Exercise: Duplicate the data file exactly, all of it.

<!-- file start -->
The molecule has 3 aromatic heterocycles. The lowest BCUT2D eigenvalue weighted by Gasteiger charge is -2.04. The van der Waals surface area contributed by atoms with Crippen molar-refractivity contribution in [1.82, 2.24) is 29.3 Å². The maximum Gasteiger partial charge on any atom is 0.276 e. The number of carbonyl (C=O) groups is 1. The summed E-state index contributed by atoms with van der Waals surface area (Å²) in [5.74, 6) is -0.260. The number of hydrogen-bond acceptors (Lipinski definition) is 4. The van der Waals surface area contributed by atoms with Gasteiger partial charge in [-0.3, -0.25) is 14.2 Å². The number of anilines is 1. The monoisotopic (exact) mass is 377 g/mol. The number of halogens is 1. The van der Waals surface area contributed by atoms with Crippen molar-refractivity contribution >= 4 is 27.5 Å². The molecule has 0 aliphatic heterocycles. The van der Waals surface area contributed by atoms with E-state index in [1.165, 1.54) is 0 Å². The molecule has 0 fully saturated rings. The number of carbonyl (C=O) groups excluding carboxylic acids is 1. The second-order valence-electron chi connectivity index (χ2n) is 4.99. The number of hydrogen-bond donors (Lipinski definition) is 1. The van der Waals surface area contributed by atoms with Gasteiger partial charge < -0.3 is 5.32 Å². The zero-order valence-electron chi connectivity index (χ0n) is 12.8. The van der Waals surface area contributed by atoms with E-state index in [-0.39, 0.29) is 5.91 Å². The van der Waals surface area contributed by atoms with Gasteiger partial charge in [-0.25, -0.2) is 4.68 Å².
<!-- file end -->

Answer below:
The molecule has 3 aromatic heterocycles. The lowest BCUT2D eigenvalue weighted by Gasteiger charge is -2.04. The van der Waals surface area contributed by atoms with Crippen molar-refractivity contribution in [1.82, 2.24) is 29.3 Å². The maximum Gasteiger partial charge on any atom is 0.276 e. The number of carbonyl (C=O) groups is 1. The summed E-state index contributed by atoms with van der Waals surface area (Å²) in [5.74, 6) is -0.260. The number of hydrogen-bond acceptors (Lipinski definition) is 4. The van der Waals surface area contributed by atoms with Gasteiger partial charge in [-0.3, -0.25) is 14.2 Å². The number of anilines is 1. The monoisotopic (exact) mass is 377 g/mol. The number of halogens is 1. The van der Waals surface area contributed by atoms with Crippen molar-refractivity contribution >= 4 is 27.5 Å². The molecule has 0 aliphatic heterocycles. The van der Waals surface area contributed by atoms with E-state index in [1.165, 1.54) is 0 Å². The molecule has 0 fully saturated rings. The number of carbonyl (C=O) groups excluding carboxylic acids is 1. The second-order valence-electron chi connectivity index (χ2n) is 4.99. The number of hydrogen-bond donors (Lipinski definition) is 1. The van der Waals surface area contributed by atoms with Gasteiger partial charge < -0.3 is 5.32 Å². The zero-order valence-electron chi connectivity index (χ0n) is 12.8. The van der Waals surface area contributed by atoms with E-state index in [-0.39, 0.29) is 5.91 Å². The van der Waals surface area contributed by atoms with Gasteiger partial charge in [-0.25, -0.2) is 4.68 Å².